A fine ammonoid cephalopod phragmacone (shell), the exoskeleton fossilised as the soft tissues were broken down by bacteria, the empty chambers of the remaining phragmacone, possibly already having traces of gaseous sediments which under the advantageous environment of pressure and temperature create through a process of per-mineralisation, where mineral-rich water forces through the tissue of the phragmacone depositing mineral elements to aid the growth of marvellous coloured quartz crystal we see unearthed today.
A Cleoniceras ammonite precisely cut into two halves forming a matched pairing, these polished to a high standard, revealing the fascinating interior of shell growth, the chambers which over millennia have filled with naturally forming minerals of quartz, calcites and limestone fossil sediment from the seabed of the Cretaceous era. The colours to this fossil shell are particularly attractive, the last three chambers contain the sea bed sediment now metamorphosed into limestone. The remaining chambers of quartz spiralling and diminishing in size reflecting the growth of the ammonite from the smallest central chamber.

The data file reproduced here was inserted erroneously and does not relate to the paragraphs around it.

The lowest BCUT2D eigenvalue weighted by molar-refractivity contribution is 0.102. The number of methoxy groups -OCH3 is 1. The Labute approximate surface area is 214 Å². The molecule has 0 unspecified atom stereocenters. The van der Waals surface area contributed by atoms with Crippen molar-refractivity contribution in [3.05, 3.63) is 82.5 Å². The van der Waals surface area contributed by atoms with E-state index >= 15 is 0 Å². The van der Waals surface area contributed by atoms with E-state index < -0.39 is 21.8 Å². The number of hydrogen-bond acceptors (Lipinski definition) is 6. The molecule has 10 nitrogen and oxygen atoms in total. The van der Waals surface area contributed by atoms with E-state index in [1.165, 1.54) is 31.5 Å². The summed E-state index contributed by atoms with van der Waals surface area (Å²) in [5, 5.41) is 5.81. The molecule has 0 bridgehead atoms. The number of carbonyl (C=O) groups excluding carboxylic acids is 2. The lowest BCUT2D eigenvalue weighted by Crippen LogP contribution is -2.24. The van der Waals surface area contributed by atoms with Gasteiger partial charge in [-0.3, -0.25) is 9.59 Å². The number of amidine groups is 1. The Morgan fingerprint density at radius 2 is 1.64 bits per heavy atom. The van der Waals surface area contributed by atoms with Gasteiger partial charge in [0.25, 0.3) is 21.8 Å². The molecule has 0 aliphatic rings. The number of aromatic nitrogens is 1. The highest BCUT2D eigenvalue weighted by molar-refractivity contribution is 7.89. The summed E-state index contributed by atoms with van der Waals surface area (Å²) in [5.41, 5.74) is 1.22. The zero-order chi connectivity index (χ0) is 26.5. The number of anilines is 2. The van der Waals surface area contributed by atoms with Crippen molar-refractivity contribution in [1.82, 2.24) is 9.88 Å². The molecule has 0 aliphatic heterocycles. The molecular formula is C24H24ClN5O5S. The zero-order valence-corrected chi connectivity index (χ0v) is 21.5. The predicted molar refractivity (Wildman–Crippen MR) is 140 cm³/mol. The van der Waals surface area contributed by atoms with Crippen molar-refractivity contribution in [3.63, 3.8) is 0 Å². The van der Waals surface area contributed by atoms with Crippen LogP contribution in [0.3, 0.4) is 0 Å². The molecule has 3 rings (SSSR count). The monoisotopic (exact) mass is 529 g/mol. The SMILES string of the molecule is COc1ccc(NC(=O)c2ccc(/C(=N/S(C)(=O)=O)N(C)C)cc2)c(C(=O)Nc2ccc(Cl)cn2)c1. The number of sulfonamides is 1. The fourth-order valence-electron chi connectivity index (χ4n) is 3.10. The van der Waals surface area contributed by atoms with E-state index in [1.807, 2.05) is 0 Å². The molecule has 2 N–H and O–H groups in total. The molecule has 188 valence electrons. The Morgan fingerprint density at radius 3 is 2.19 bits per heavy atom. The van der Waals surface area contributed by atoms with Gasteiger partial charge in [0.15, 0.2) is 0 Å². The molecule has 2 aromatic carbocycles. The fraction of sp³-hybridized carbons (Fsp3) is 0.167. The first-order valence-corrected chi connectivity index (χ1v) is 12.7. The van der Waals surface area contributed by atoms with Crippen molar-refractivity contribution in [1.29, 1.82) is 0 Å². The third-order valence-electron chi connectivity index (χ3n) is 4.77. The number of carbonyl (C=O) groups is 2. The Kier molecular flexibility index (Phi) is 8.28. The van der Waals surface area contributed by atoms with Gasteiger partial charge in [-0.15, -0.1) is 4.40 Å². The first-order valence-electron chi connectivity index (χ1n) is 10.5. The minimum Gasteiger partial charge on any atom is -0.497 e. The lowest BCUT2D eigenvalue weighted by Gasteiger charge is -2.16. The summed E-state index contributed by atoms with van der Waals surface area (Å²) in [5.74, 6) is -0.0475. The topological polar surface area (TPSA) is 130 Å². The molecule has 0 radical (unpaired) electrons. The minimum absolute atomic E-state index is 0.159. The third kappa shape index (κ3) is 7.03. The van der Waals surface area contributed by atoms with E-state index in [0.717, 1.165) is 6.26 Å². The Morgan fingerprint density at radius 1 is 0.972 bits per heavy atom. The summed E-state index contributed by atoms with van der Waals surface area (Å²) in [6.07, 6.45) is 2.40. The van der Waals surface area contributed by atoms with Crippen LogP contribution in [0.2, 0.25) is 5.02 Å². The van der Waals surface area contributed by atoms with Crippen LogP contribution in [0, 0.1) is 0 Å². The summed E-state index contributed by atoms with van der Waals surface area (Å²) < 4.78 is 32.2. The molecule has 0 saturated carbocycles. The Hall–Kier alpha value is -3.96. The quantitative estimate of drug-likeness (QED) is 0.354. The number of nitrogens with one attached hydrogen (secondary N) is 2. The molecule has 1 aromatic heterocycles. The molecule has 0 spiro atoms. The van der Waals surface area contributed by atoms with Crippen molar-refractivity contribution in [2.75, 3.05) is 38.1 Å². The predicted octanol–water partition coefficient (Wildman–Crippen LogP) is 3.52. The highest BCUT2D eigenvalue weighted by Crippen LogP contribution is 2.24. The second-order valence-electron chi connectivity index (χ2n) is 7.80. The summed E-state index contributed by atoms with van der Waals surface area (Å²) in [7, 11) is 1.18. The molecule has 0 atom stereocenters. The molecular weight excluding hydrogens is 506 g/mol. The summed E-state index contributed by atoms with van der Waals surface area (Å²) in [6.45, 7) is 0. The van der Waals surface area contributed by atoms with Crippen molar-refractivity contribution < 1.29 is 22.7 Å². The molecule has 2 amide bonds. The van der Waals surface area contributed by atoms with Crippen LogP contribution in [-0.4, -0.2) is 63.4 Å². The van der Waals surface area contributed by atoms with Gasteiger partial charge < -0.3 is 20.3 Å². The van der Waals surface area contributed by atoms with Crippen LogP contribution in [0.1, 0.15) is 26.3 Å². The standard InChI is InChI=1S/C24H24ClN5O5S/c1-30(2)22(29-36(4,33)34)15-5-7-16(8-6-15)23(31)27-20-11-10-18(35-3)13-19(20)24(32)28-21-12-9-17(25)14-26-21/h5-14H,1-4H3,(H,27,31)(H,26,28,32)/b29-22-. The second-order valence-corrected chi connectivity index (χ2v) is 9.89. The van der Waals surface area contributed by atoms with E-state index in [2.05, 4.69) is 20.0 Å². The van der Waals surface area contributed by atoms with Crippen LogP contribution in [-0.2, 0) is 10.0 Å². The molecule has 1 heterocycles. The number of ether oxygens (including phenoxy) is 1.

Ammonites are part of the Ammonitida of marine invertebrates. These were fascinating creatures dwelling in shallow to mid-depth oceans and believed to be aggressive creatures as squids of today. With large eyes and remarkable vision, they hunted their prey at depths where little or no light penetrates the deep oceans. The Cephalopod using its long tentacles would locate prey much like extant squids and nautili Pompilius which can be found in the Pacific today.